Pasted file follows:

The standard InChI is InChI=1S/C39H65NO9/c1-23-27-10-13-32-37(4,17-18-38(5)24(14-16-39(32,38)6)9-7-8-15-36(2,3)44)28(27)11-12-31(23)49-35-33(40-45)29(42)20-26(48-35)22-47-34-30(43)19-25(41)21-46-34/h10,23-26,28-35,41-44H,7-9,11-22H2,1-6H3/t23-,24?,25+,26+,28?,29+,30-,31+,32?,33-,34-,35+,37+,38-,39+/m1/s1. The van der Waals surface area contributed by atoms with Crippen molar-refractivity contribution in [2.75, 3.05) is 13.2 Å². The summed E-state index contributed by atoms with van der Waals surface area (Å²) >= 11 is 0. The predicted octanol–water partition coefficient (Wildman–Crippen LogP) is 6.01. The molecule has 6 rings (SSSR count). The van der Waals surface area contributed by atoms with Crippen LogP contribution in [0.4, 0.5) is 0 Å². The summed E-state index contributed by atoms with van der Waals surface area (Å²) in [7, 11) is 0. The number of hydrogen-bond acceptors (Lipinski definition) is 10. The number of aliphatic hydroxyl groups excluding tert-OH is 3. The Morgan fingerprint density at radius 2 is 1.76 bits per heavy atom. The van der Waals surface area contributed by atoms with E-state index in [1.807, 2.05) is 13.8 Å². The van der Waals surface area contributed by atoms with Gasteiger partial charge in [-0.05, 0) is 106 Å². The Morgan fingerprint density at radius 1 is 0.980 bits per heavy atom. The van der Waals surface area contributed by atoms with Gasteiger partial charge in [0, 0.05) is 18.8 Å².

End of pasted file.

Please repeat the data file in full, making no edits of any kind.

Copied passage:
The standard InChI is InChI=1S/C39H65NO9/c1-23-27-10-13-32-37(4,17-18-38(5)24(14-16-39(32,38)6)9-7-8-15-36(2,3)44)28(27)11-12-31(23)49-35-33(40-45)29(42)20-26(48-35)22-47-34-30(43)19-25(41)21-46-34/h10,23-26,28-35,41-44H,7-9,11-22H2,1-6H3/t23-,24?,25+,26+,28?,29+,30-,31+,32?,33-,34-,35+,37+,38-,39+/m1/s1. The van der Waals surface area contributed by atoms with Crippen molar-refractivity contribution in [2.75, 3.05) is 13.2 Å². The summed E-state index contributed by atoms with van der Waals surface area (Å²) >= 11 is 0. The predicted octanol–water partition coefficient (Wildman–Crippen LogP) is 6.01. The molecule has 6 rings (SSSR count). The van der Waals surface area contributed by atoms with Crippen LogP contribution in [0.4, 0.5) is 0 Å². The summed E-state index contributed by atoms with van der Waals surface area (Å²) in [7, 11) is 0. The number of hydrogen-bond acceptors (Lipinski definition) is 10. The number of aliphatic hydroxyl groups excluding tert-OH is 3. The Morgan fingerprint density at radius 2 is 1.76 bits per heavy atom. The van der Waals surface area contributed by atoms with E-state index in [1.807, 2.05) is 13.8 Å². The van der Waals surface area contributed by atoms with Gasteiger partial charge in [-0.05, 0) is 106 Å². The Morgan fingerprint density at radius 1 is 0.980 bits per heavy atom. The van der Waals surface area contributed by atoms with Gasteiger partial charge in [0, 0.05) is 18.8 Å².